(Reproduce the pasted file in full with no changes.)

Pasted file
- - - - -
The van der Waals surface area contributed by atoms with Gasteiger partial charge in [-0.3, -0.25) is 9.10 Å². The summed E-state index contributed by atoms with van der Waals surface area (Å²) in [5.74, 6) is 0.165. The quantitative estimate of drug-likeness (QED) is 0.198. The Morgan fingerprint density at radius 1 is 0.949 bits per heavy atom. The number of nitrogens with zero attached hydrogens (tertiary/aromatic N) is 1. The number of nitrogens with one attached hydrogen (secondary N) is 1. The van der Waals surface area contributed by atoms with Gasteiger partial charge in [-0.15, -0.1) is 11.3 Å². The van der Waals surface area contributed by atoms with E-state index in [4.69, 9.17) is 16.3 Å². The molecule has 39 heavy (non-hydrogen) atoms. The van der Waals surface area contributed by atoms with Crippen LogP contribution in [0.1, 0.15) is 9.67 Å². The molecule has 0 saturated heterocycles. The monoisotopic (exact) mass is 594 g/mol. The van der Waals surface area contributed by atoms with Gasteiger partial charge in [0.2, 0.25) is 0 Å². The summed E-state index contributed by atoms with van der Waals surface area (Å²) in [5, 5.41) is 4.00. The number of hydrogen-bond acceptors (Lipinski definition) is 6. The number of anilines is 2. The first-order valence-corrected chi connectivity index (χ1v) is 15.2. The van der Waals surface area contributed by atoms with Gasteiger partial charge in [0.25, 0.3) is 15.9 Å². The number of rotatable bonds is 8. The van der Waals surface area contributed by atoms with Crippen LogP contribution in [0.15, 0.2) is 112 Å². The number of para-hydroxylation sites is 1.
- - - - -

The van der Waals surface area contributed by atoms with Gasteiger partial charge in [-0.3, -0.25) is 9.10 Å². The summed E-state index contributed by atoms with van der Waals surface area (Å²) in [5.74, 6) is 0.165. The quantitative estimate of drug-likeness (QED) is 0.198. The Morgan fingerprint density at radius 1 is 0.949 bits per heavy atom. The number of nitrogens with zero attached hydrogens (tertiary/aromatic N) is 1. The number of nitrogens with one attached hydrogen (secondary N) is 1. The van der Waals surface area contributed by atoms with Gasteiger partial charge in [-0.15, -0.1) is 11.3 Å². The van der Waals surface area contributed by atoms with E-state index in [4.69, 9.17) is 16.3 Å². The molecule has 39 heavy (non-hydrogen) atoms. The van der Waals surface area contributed by atoms with Crippen LogP contribution in [0.1, 0.15) is 9.67 Å². The molecule has 0 saturated heterocycles. The monoisotopic (exact) mass is 594 g/mol. The van der Waals surface area contributed by atoms with Gasteiger partial charge in [0.2, 0.25) is 0 Å². The summed E-state index contributed by atoms with van der Waals surface area (Å²) in [5, 5.41) is 4.00. The number of hydrogen-bond acceptors (Lipinski definition) is 6. The number of anilines is 2. The first-order valence-corrected chi connectivity index (χ1v) is 15.2. The van der Waals surface area contributed by atoms with Gasteiger partial charge in [0.25, 0.3) is 15.9 Å². The number of rotatable bonds is 8. The van der Waals surface area contributed by atoms with Crippen LogP contribution in [0.15, 0.2) is 112 Å². The number of para-hydroxylation sites is 1.